123 Pounds!

Hard Training Tonight!

Everyone rolled hard tonight and gave our soon to be departing teammates some challenging Brazilian Jiu-Jitsu training in preparation for the upcoming 2012 Masters and Seniors World Championship in Long Beach, California.

Marcelo Pereira has also been working very hard on his training and feels just about fight-ready.  He’s very happy to have made weight two weeks before the tournament.

There was some great sparring tonight.  There’s a lot of good energy in this camp.  Everyone is having fun and training very hard.  Can’t ask for more than that.

Thank You Igor Estrella

For the last few weeks we have have the pleasure to host our new friend and very challenging training partner Igor Estrella.  Igor spent a lot of time with all of us and also traveled up to Robson Moura’s camp with Marcelo to help in their training camp for the upcoming Masters World Championships in Long Beach, California.

Igor with Marcelo Pereira at Robson Moura’s camp along with RMNU teammates.

We took a few minutes to speak to him about his background and experience while with our team.

Igor trains with Gracie Nova Iguaco under Andre Negao and Royler Gracie.  He has competed a couple of times in the Mundials and Marcelo says he is a name to watch with the ability to do as well as he wants to do.

This is one of the great things about Brazilian Jiu-Jitsu.  No matter where you are in the world, no matter who your teacher is or where you train, we all belong to the same family.

Last night was his last night in Naples and we are going to miss him.

Best of luck Igor!

Brazilian Jiu-Jitsu Values

Everybody does it: we tend to get caught up in things that really don’t matter.  Things like money, status, material objects and other superficial things.

One of the gifts of Brazilian Jiu-Jitsu is the values that it teaches its students.  One of those values is humility.  For those uninitiated to Jiu-Jitsu, you’ll never feel more confused and uncertain than when you start training on the mat.

And fear?  It transforms from something you dread and avoid to something you respect, and conquer.

Everything seems to be really unfamiliar, and new.  The techniques seem so difficult, and very complicated.  You’re afraid, sometimes.  You aren’t really sure you can do it.  Maybe you ask yourself if you will ever understand.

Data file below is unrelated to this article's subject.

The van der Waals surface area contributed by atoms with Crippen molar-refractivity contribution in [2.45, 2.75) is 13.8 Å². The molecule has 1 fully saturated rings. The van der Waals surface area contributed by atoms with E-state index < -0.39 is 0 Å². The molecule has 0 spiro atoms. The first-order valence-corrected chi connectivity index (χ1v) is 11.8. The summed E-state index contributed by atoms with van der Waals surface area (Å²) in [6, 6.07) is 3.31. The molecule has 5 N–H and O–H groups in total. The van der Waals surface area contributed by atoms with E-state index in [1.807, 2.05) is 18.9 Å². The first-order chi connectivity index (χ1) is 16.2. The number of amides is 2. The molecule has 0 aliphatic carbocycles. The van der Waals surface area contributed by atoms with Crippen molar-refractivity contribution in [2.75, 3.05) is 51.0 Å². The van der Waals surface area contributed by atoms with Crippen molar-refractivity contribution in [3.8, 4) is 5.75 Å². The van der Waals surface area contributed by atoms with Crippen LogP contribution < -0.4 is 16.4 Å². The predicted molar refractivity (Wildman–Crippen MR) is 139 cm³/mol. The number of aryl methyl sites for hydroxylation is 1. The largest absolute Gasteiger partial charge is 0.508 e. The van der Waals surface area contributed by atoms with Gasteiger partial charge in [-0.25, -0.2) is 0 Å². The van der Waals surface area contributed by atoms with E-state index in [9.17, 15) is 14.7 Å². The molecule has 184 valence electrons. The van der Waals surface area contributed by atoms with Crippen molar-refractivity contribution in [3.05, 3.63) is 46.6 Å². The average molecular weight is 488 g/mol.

Until one day you start to put the pieces together.  For those who have trained for any length of time, you’re familiar with the personal growth that comes from sticking to training. The confusion gives way to familiarity and self-confidence.  That, in turn, leads to more humility and a new appreciation for the fact that Brazilian Jiu-Jitsu is a journey, not a destination.

And fear?  It transforms from something you dread and avoid to something you respect, and conquer.

Brazilian Jiu-Jitsu in Naples Florida

After a period, you’re no longer the new guy, or girl.  New faces come (and some go).  And you realize that you just helped someone new with a technique or a position and you did it without realizing it.  Guess what?  You’re growing.  You’re evolving, and you’re helping others do the same.

You realize that you’re a part of a great tradition.  You learn the history of Brazilian Jiu-Jitsu, back to when Count Coma brought Japanese Judo to Brazil.  You realize that our teacher was taught by legendary teachers himself and therefore you are a part of the same tradition.  And it humbles you more.

Mitsuyo Maeda (Count Coma), the man who brought Japanese Judo to Brazil.

Which brings me back to the original point of this post: that in life there are many things that seem to matter, but really don’t.  Brazilian Jiu-Jitsu teaches you this.

The mat is a place where you learn to be a better student.  And friend.  And father, brother and son.  This might sound corny, but it’s true.  I think it’s because the mat reminds us all that we are all very human, and that we have much more to learn than we already know.

It’s also the friendships that evolve here.  The feelings of being a part of a team.  The recognition that we’re all in this together, and that we all started in the same place.  It’s the respect that we feel for our teacher(s) and the recognition that everything good in life takes hard work and is worth fighting for.

What matters? Family, friends and doing good by other people.  Working hard.  Leaving a mark on the people that are close to you.  Sticking with your commitments.  Being there for the people that depend on you.

Join us on the mat.  You won’t regret it.